In the project approval and filing management system, the core project of the LNG terminal system currently falls within the scope of government approval project catalogue management: “Imported LNG receiving, storage and transportation facilities: Newly-established projects (including expansion projects in other regions) shall be approved by the industrial administrative department under the State Council, in which newly-established projects with the reception and storage capacity of 3 million tons or above shall be approved by the competent investment department under the State Council and filed with the State Council. Other projects shall be approved by the provincial governments concerned."
The current relatively matured security censorship system is mainly applicable to foreign-invested M&A projects and foreign direct and indirect investment projects in the Free Trade Zone. Specifically, compared with the universally applicable security censorship system on foreign investment M&A, the security censorship system on foreign investments in the Free Trade Zone is extended to the general forms that “foreign investors invest in newly-established projects or set up enterprises alone or with other investors”, and the special forms that “foreign investors invest in the methods of agreement control, entrustment shareholding, trust, reinvestment, overseas transactions, leasing, subscription of convertible bonds, etc.”. In addition, that foreign investors invest directly and indirectly in projects of “important energy and resources, important infrastructures and important transportation services” in the Free Trade Zone is in principle included in the scope of application of the security censorship system.
Approximately 20 LNG terminals have been built and put into operation in China, among which the participation of foreign investment is extremely limited. The LNG terminals currently in operation are mainly positioned as the auxiliary facilities of large petrochemical industry and urban public utilities projects, the position of independent intermediate services, especially the public services, in LNG international trades is not clear enough. However, we have seen that China and Chinese core energy companies have expressed expectations and strategic plans on the construction and renovation of LNG terminals for the purpose of increasing China's influence on LNG international trade and logistics nodes. In the meantime, with LNG being a hazardous chemical, factors such as impacts on overall zoning, safety and environment in relation to oceans, maritime, comprehensive transportation and the surrounding enterprises and residents arising from the construction and operation of LNG terminal projects will become more and more important on the feasibility assessment and implementation of such energy infrastructure projects, especially for those with large scale and super large scale.
In addition, we must dynamically keep pace with China's various measures in promoting the reform of the central and local administrative systems. Taking the National Development and Reform Commission and the National Energy Administration as examples, the comprehensive coordinating departments of central and local major infrastructure projects and energy projects, large-scale and super-large LNG terminal projects (whether or not referring to foreign investments) will undoubtedly, directly or indirectly, face the planning, approvals and supervisions of these two key government authorities. This article is not able to accurately predict and summarize the operational mechanisms of these two key government authorities in the future, but can only list and outline relevant responsibilities of several relevant major divisions in the form of attachments, with the hope of making contributions for market participants in this field to further study, and to clarify the development trend of integrated management and system reform in the future.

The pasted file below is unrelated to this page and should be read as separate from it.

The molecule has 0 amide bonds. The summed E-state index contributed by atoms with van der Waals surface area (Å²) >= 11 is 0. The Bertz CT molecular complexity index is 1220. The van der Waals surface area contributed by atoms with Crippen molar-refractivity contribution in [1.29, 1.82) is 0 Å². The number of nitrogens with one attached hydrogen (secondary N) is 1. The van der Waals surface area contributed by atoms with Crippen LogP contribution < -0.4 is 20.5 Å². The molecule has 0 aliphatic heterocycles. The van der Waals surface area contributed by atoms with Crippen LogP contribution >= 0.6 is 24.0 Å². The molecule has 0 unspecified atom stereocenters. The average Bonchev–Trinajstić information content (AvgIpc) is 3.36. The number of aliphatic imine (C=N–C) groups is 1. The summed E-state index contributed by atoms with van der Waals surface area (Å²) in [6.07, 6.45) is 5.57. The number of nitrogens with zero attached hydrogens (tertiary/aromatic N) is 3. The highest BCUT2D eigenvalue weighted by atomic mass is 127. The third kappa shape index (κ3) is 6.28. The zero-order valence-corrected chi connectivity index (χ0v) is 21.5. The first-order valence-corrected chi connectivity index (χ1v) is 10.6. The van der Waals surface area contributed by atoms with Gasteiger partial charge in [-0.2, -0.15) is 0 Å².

China is currently a LNG-import-dependent country, with resources and output far from the position of being self-sufficient and even exporting to participate in international trades. Major natural gas and LNG suppliers in the world, such as Qatar, the United States, Australia, Russia, and countries with more mature experience of LNG international trade and logistics operations (such as Japan), as well as traditional multinational energy companies, all have possibilities to participated in the upgrade of the industrial chain of China's LNG industry, especially in LNG terminals.
In the view of market positioning and government supervision of investment, construction, and operation of LNG terminals, China's LNG industry development should be viewed from the perspective of China's participation in the upgrade of the LNG international trade chain, as well as the perspective of the introduction of international resources, capitals, technologies and operational experience together with the optimal utilization of existing and incremental assets. Both in the areas of foreign investment and the planning, approval and supervision of energy infrastructures, China is promoting comprehensive system reform and institutional upgrade, the core development principles of which have been initially established. However, the details of reforms and upgrades are still in for consideration and improvement. In order to meet the historical development opportunities of the LNG industrial chain, it is very important to pay attention to the development details of reform and upgrading continuously, and to establish long-term communication mechanisms with the government as well as the international and domestic market participants in the industry, which is also our core position in this historical development opportunity.
Whilst this article only represents the personal opinions of the author, the author also acknowledges the contribution on translation and data collection by lawyer Zhengyuan Bing and intern Qianyun Peng.